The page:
Import/Export data from DynamoDB (small amounts)

I use this CLI command for exporting and then later importing data from/to DynamoDB (small amounts of data – eg. upto a few hundred items).

It does take a while to get data back into DynamoDB, as it’s doing it line-by-line, rather than as a batch … but gets the job done!


aws dynamodb scan --table-name source-table-name --no-paginate > data.json


cat data.json | jq -c '.Items[]' | while read -r line; do aws dynamodb put-item --table-name destination-table-name --item "$line"; done

This can be done in one line as well;

aws dynamodb scan --table-name source-table-name --no-paginate | jq -c '.Items[]' | while read -r line; do aws dynamodb put-item --table-name destination-table-name --item "$line"; done

Credit goes to;

Cleaning up old DynamoDB Auto-Scaling Resources

I’ve found a strange problem with cloud-formation roll-backs which don’t automatically remove any Auto Scaling resources you might have setup.

This means then when you next deploy, CloudFormation starts complaining about resources already existing!

To clean these up, you need the following (run from the CLI, using the AWS CLI);

List resources;

aws application-autoscaling describe-scalable-targets --service-namespace dynamodb

From there, de-register (remove) each of the ones which shouldn’t be there;

aws application-autoscaling deregister-scalable-target --service-namespace dynamodb --resource-id "table/myTableName" --scalable-dimension "dynamodb:table:ReadCapacityUnits"

aws application-autoscaling deregister-scalable-target --service-namespace dynamodb --resource-id "table/myTableName" --scalable-dimension "dynamodb:table:WriteCapacityUnits"

That’s it!

AWS Invoking Lambda functions from CLI

aws lambda invoke \
  --function-name <your function name> \
  --payload '"<your json payload>"' \ 
  --cli-binary-format raw-in-base64-out /dev/stdout

The raw-in-base64-out lets you skip having to base64 encode the payload.

The /dev/stdout bit at the end just shows the output on your screen, rather than outputting it to a file and then having to read that file.



Unit-testing Bref lambda handlers

Hopefully this helps someone out there unit-testing Bref lambda consumers (eg. AWS lambda handlers for SNS / EventBridge / SQS, etc) with PHPUnit;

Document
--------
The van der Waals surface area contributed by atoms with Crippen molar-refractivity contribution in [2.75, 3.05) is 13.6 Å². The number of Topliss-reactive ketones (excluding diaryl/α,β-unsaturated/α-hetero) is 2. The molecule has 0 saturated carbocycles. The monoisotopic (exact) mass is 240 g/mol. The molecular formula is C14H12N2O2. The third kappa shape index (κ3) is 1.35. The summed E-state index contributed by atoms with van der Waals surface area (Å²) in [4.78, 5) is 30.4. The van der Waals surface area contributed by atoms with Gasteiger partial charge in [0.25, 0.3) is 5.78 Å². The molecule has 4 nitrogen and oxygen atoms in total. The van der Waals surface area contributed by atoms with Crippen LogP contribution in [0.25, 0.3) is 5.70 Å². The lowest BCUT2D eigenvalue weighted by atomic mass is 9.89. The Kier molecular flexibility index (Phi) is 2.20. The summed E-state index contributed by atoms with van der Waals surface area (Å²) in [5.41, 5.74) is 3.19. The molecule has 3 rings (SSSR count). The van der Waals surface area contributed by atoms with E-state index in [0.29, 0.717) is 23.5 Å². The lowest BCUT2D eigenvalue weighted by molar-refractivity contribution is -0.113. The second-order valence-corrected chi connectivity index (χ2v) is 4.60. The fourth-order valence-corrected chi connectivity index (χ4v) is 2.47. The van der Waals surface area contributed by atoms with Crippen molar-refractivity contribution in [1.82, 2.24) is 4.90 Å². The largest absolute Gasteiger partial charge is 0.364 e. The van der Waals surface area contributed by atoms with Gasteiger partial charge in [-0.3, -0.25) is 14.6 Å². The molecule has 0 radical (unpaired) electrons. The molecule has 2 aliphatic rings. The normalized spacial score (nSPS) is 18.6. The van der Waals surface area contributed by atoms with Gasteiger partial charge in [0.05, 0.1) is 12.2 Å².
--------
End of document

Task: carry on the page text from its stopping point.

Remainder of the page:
Essentially this includes the consumer (which is essentially a PHP function), and calls the function with array of event-data (in the same format AWS would normally give it).

The function (handler) would then return a response (hopefully with no thrown errors), and any unit-testing on the result would be done.

public function testConsumeUpdatePerson() {
        $handler = include(__DIR__ . '/../bin/consume');

        $data = json_encode([
            'action' => 'update-person',
            'id' => 1234
        $overallJson = '{
  "Records": [
      "EventVersion": "1.0",
      "EventSubscriptionArn": "arn:aws:sns:us-east-2:123456678:sns-lambda:abc-123",
      "EventSource": "aws:sns",
      "Sns": {
        "SignatureVersion": "1",
        "Timestamp": "2019-01-02T12:45:07.000Z",
        "Signature": "aaaabbbb/ccccdddd/111111==",
        "SigningCertUrl": "",
        "MessageId": "aaaabbbbb",
        "Message": "' . addslashes($data) . '",
        "MessageAttributes": {
          "Test": {
            "Type": "String",
            "Value": "TestString"
          "TestBinary": {
            "Type": "Binary",
            "Value": "TestBinary"
        "Type": "Notification",
        "UnsubscribeUrl": ";SubscriptionArn=arn:aws:sns:us-east-2:111122222:test-lambda:aaaaa-bbbbb",
        "TopicArn" : "arn:aws:sns:ap-southeast-2:1111222222:topic-name-goes-here",
        "Subject": "TestInvoke"